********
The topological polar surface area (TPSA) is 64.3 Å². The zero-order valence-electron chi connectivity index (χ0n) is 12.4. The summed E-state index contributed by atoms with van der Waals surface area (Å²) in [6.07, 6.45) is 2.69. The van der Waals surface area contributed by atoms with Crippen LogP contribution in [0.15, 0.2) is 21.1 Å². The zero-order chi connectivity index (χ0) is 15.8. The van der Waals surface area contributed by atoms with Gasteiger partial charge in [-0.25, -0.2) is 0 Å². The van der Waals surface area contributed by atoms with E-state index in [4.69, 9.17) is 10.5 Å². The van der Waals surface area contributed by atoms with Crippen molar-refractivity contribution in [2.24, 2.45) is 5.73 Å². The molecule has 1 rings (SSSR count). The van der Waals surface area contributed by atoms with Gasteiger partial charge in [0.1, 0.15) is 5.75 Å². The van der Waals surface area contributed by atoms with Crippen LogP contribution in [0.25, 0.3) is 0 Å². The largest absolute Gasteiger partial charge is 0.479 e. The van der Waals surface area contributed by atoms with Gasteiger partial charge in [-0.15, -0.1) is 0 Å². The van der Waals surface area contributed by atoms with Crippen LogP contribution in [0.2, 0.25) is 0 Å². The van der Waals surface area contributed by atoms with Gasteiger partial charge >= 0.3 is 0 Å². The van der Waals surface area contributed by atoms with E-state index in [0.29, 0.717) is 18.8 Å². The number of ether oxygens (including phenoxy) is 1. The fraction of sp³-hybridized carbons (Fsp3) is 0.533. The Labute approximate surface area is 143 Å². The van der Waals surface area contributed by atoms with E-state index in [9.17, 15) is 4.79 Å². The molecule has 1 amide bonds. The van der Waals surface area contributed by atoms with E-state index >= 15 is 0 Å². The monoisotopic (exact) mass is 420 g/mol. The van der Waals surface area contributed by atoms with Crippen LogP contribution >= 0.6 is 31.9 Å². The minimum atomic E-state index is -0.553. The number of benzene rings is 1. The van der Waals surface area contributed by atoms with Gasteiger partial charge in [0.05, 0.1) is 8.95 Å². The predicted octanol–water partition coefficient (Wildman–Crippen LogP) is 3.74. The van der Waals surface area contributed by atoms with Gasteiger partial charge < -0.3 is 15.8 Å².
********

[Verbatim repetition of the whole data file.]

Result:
The topological polar surface area (TPSA) is 64.3 Å². The zero-order valence-electron chi connectivity index (χ0n) is 12.4. The summed E-state index contributed by atoms with van der Waals surface area (Å²) in [6.07, 6.45) is 2.69. The van der Waals surface area contributed by atoms with Crippen LogP contribution in [0.15, 0.2) is 21.1 Å². The zero-order chi connectivity index (χ0) is 15.8. The van der Waals surface area contributed by atoms with Gasteiger partial charge in [-0.25, -0.2) is 0 Å². The van der Waals surface area contributed by atoms with E-state index in [4.69, 9.17) is 10.5 Å². The van der Waals surface area contributed by atoms with Crippen molar-refractivity contribution in [2.24, 2.45) is 5.73 Å². The molecule has 1 rings (SSSR count). The van der Waals surface area contributed by atoms with Gasteiger partial charge in [0.1, 0.15) is 5.75 Å². The van der Waals surface area contributed by atoms with Crippen LogP contribution in [0.25, 0.3) is 0 Å². The largest absolute Gasteiger partial charge is 0.479 e. The van der Waals surface area contributed by atoms with Gasteiger partial charge in [-0.15, -0.1) is 0 Å². The van der Waals surface area contributed by atoms with Crippen LogP contribution in [0.2, 0.25) is 0 Å². The van der Waals surface area contributed by atoms with Gasteiger partial charge >= 0.3 is 0 Å². The van der Waals surface area contributed by atoms with E-state index in [0.29, 0.717) is 18.8 Å². The number of ether oxygens (including phenoxy) is 1. The fraction of sp³-hybridized carbons (Fsp3) is 0.533. The Labute approximate surface area is 143 Å². The van der Waals surface area contributed by atoms with E-state index in [9.17, 15) is 4.79 Å². The molecule has 1 amide bonds. The van der Waals surface area contributed by atoms with E-state index >= 15 is 0 Å². The monoisotopic (exact) mass is 420 g/mol. The van der Waals surface area contributed by atoms with Crippen LogP contribution >= 0.6 is 31.9 Å². The minimum atomic E-state index is -0.553. The number of benzene rings is 1. The van der Waals surface area contributed by atoms with Gasteiger partial charge in [0.05, 0.1) is 8.95 Å². The predicted octanol–water partition coefficient (Wildman–Crippen LogP) is 3.74. The van der Waals surface area contributed by atoms with Gasteiger partial charge < -0.3 is 15.8 Å².